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What To Do When You're Stopped By Police - The ACLU & Elon James White

What To Do When You're Stopped By Police - The ACLU & Elon James White

Know Anyone Who Thinks Racial Profiling Is Exaggerated? Watch This, And Tell Me When Your Jaw Drops.

This video clearly demonstrates how racist America is as a country and how far we have to go to become a country that is civilized and actually values equal justice. We must not rest until this goal is achieved. I do not want my great grandchildren to live in a country like we have today. I wish for them to live in a country where differences of race and culture are not ignored but valued as a part of what makes America great.

Thursday, May 19, 2016

The Saga of My Rape Kit - The New York Times

"Cambridge, England — MY rape kit was created on the evening of Sunday, Jan. 12, 1992, at Magee-Womens Hospital in Pittsburgh. Tiny pieces of evidence were swabbed, plucked and combed from me: bits of me and, they hoped, bits of him, to be used in court one day to prove who had done this to me. Like many evidence kits collected at that time, it was not analyzed for DNA, and became part of what is called the backlog: untested rape kits across the country, which number at minimum in the tens of thousands.

I had been raped by a stranger. This was not unusual; according to a Pittsburgh Post-Gazette article from 1990, in only “about half” of Pittsburgh’s rapes was the assailant known to the victim. My evidence was not analyzed for DNA even though the technology was available, not because my case was deemed unworthy of the time, money and effort, but because there was no one to whom to compare the results.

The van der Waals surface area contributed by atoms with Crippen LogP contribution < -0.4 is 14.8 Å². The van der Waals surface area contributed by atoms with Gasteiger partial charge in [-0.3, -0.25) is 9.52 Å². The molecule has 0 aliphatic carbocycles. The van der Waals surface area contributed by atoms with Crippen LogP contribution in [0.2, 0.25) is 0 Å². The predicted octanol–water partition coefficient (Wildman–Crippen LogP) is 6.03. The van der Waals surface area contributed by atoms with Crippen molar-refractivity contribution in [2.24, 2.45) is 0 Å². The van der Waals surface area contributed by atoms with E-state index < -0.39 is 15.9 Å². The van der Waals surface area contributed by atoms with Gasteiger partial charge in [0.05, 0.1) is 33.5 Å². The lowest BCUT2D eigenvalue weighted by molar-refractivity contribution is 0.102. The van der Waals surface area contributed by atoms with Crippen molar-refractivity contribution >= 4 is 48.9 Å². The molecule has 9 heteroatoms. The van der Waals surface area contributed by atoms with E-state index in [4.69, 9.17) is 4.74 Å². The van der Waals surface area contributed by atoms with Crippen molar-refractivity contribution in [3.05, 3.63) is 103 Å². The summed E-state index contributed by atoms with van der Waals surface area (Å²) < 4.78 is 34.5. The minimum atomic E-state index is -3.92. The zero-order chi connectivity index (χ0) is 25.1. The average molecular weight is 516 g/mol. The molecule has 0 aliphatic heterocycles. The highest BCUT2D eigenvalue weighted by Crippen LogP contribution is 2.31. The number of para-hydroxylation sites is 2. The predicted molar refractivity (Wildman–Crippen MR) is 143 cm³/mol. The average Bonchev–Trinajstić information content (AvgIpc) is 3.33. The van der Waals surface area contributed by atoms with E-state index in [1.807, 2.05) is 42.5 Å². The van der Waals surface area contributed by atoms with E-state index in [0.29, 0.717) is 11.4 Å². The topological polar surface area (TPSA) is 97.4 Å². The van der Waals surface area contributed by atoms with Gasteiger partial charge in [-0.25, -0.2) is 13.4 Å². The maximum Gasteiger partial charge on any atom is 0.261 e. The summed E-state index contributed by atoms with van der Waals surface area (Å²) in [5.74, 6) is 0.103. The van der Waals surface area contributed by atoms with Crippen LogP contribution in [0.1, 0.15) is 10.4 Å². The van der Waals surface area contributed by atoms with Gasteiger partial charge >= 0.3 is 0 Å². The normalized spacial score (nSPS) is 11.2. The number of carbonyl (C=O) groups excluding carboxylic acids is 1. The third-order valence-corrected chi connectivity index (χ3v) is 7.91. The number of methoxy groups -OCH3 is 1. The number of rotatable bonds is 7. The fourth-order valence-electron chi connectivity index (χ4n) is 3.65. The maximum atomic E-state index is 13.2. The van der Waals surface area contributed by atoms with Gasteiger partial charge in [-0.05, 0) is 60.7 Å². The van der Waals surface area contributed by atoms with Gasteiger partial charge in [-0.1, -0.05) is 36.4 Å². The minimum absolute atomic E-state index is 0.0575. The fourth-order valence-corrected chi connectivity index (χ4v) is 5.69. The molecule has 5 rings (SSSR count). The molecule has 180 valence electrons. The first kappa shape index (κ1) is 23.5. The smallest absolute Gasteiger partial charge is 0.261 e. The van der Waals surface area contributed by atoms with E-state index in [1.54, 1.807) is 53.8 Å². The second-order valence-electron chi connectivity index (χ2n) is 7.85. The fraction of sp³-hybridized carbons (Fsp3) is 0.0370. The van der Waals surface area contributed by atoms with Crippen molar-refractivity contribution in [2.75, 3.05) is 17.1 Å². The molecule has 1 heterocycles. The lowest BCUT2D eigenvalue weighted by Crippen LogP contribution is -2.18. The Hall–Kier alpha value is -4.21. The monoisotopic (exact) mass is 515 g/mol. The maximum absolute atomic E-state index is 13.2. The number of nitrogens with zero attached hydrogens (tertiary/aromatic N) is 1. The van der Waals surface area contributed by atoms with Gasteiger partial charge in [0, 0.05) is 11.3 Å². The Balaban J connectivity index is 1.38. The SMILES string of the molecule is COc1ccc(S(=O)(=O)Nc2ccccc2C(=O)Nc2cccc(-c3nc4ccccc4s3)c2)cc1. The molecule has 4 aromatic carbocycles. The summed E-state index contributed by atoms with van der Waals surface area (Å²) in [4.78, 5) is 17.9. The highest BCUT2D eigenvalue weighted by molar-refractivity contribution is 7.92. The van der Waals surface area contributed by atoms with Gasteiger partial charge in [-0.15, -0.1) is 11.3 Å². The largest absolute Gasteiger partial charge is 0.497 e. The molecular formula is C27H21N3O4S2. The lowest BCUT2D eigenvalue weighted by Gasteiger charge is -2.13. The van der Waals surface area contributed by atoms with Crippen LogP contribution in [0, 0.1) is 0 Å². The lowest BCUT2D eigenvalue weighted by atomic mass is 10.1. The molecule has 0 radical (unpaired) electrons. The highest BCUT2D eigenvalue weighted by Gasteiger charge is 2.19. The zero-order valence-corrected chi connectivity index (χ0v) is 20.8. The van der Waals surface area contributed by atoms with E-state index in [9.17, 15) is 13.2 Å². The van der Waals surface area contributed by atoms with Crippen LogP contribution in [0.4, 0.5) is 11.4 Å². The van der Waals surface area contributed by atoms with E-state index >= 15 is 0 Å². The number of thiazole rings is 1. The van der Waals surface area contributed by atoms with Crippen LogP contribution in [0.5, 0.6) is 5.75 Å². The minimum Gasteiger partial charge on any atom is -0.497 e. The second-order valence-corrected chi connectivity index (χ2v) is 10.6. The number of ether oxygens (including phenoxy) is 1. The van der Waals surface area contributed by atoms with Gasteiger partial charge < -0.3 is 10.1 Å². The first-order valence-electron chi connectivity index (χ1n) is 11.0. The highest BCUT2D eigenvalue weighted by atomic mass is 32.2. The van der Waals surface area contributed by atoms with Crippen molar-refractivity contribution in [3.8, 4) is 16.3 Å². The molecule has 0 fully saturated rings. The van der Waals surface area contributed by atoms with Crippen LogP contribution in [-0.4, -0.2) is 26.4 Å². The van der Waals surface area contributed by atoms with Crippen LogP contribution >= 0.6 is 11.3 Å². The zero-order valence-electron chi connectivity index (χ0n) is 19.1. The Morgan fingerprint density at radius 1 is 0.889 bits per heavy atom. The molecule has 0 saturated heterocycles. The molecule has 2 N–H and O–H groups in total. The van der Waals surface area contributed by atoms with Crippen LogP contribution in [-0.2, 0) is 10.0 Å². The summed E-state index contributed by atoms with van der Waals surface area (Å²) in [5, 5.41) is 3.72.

It was only in the late ’90s that the F.B.I. database of criminal DNA samples now known as the Combined DNA Index System (Codis) became fully operational. Until then, DNA evidence from rapes without suspects was not useful. Nevertheless, it was collected and stored, with hope for the future.

I badgered the Pittsburgh police sex assault unit about my case every few years for more than two decades. They finally tested my kit in 2013. It took months and cost the county $4,000, but it proved more than worthwhile — a match was made with an ex-convict who had recently been arrested in Brooklyn, and prosecution was mobilized."

The Saga of My Rape Kit - The New York Times

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